Gross misconduct is behaviour or an action by an employee that is deemed totally unacceptable or inappropriate to the point that it could warrant instant dismissal. Gross misconduct could include theft, physical violence, sexual harassment, being drunk on duty or intentionally not following procedures or instructions with serious, or potentially serious, consequences. It should be deliberate and bad enough to end the contractual agreement with the member of staff.
There are three main types of misconduct that can be carried out by employees – misconduct, serious misconduct and gross misconduct. Although there is no process defined by law as to how to deal with them, it must be made sure by the business that it is handled fairly. Misconduct may include something like regularly turning up to work late and it might be dealt with by giving the employee a few chances to improve, with meetings to discuss how this can be done and with set deadlines, all backed up in writing. Serious misconduct is an incident that is deemed severe enough to issue a first and final warning. Gross misconduct warrants instant dismissal without pay or giving notice but this must also be done fairly. The occurrence will need to be investigated and there should be evidence, with the employee being given the chance to respond and appeal.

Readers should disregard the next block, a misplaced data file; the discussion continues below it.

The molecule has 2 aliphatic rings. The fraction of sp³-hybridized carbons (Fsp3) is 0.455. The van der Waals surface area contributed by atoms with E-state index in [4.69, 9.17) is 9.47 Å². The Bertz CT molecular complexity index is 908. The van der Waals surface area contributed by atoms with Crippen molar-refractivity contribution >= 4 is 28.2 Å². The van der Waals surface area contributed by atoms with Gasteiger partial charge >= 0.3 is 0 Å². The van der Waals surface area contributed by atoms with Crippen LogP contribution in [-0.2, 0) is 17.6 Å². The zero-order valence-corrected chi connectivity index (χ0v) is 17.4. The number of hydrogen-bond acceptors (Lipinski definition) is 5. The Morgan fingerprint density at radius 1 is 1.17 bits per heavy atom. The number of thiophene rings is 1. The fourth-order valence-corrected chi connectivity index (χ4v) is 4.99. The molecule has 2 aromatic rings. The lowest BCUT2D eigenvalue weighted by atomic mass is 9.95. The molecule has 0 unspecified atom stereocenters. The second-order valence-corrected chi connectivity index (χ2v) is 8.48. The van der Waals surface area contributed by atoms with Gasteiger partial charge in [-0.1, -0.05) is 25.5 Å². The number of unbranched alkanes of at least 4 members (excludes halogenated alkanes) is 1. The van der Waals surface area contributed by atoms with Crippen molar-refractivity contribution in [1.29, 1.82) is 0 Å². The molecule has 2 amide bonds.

An organisation may want to outline examples of offences specific their business that would be considered misconduct (gross and serious) and the procedures for dealing with these in a policy document or training that is given to all members of the team.